- 10 June 1865, Tristan and Isolde by Richard Wagner
- 21 June 1868, Die Meistersinger von Nürnberg by Richard Wagner
- 22 September 1869, Das Rheingold by Richard Wagner
- 26 June 1870, Die Walküre by Richard Wagner
- 29 June 1888, Die Feen by Richard Wagner
- 23 January 1897, Königskinder (Melodrama edition) by Engelbert Humperdinck and Elsa Bernstein
- 10 October 1897, Sarema by Alexander von Zemlinsky, Adolf von Zemlinszky and Arnold Schönberg
- 22 January 1899, Der Bärenhäuter by Siegfried Wagner
- 19 March 1906, I quatro rusteghi (Die vier Grobiane) by Ermanno Wolf-Ferrari and Giuseppe Pizzolato (German by Hermann Teibler)
- 11 December 1906, Das Christ-Elflein by Hans Pfitzner and Ilse von Stach
- 4 December 1909, Il segreto di Susanna (Susannens Geheimnis) by Ermanno Wolf-Ferrari and Enrico Golisciani (German by Max Kalbeck)
- 28 March 1916, Der Ring des Polykrates by Erich Wolfgang Korngold, Leo Feld and Julius Korngold and Violanta by Erich Wolfgang Korngold and Hans Müller-Einigen
- 30 November 1920, Die Vögel by Walter Braunfels (freely adapted from Aristophanes)
- 15 November 1924, Don Gil von den grünen Hosen by Walter Braunfels (after Tirso de Molina)
- 12 November 1931, Das Herz by Hans Pfitzner and Hans Mahner-Mons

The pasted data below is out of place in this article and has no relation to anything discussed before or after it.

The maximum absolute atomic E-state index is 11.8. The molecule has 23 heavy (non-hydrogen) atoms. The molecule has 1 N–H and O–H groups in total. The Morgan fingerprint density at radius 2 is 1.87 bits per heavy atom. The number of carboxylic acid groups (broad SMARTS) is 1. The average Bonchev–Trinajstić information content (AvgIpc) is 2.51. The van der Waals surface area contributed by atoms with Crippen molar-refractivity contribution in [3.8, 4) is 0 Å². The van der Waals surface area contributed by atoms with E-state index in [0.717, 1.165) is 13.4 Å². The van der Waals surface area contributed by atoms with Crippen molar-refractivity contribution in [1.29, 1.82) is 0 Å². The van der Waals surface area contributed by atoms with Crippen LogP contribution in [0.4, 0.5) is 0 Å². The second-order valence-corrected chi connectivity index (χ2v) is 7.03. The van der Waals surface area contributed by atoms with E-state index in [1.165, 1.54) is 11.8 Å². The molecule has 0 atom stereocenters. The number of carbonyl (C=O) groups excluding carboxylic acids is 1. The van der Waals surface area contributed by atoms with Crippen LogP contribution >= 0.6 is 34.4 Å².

- 24 July 1938, Friedenstag by Richard Strauss, Joseph Gregor and Stefan Zweig
- 5 February 1939, Der Mond by Carl Orff
- 28 October 1942, Capriccio by Richard Strauss and Clemens Krauss
- 27 November 1963, Die Verlobung in San Domingo by Werner Egk (after Heinrich von Kleist)
- 1 August 1972, Sim Tjong by Yun I-sang and Harald Kunz
- 9 July 1978, Lear by Aribert Reimann and Claus H. Henneberg
- 10 May 1981, Lou Salomé by Giuseppe Sinopoli and Karl Dietrich Gräwe
- 22 July 1985 Le Roi Bérenger (König Bérenger I.) by Heinrich Sutermeister (after Eugène Ionesco)
- 8 November 1985, Night by Lorenzo Ferrero and Peter Wehran (after Novalis)
- 25 January 1986, Belshazar by Volker David Kirchner and Harald Weirich
- 7 July 1986, Troades by Aribert Reimann and Gerd Albrecht (after Euripides and Franz Werfel)
- 6 July 1991, Ubu Rex by Krzysztof Penderecki (after Alfred Jarry)
- 1 July 1996, Schlachthof 5 by Hans-Jürgen von Bose (after Kurt Vonnegut)
- 24 May 1998, Was ihr wollt by Manfred Trojahn and Claus H. Henneberg
- 30 October 2000, Bernarda Albas Haus by Aribert Reimann (after Federico García Lorca)
- 27 October 2006, Das Gehege by Wolfgang Rihm and Botho Strauß
- 30 June 2007, Alice in Wonderland by Unsuk Chin and David Henry Hwang
- 22 February 2010, Die Tragödie des Teufels by Peter Eötvös and Albert Ostermaier
- 27 October 2012, Babylon by Jörg Widmann and Peter Sloterdijk
- 31 January 2016, South Pole by Miroslav Srnka and Tom Holloway
- Schönbauer, Sina (15 June 2016). "Die Bayerische Staatsoper ist die drittgrößte Bühne Europas". Focus (in German). Retrieved 7 September 2017.
- "History of the Bayerische Staatsoper". Munich. Retrieved 8 September 2017.
- Allgemeine musikalische Zeitung, Band 25. Leipzig: Breitkopf und Härtel. 1823. p. 79.
- Görl, Wolfgang (1 April 2016). "Auch Bier kann den Brand löschen". Süddeutsche Zeitung (in German). Munich. Retrieved 7 September 2017.
- Abendroth, Walter (23 February 1956). "Wie soll das neue Nationaltheater aussehen?". Die Zeit (in German). Hamburg. Retrieved 8 September 2017.
- Abendroth, Walter (29 November 1963). "272 Scheinwerfer im Nationaltheater". Die Zeit (in German). Hamburg. Retrieved 8 September 2017.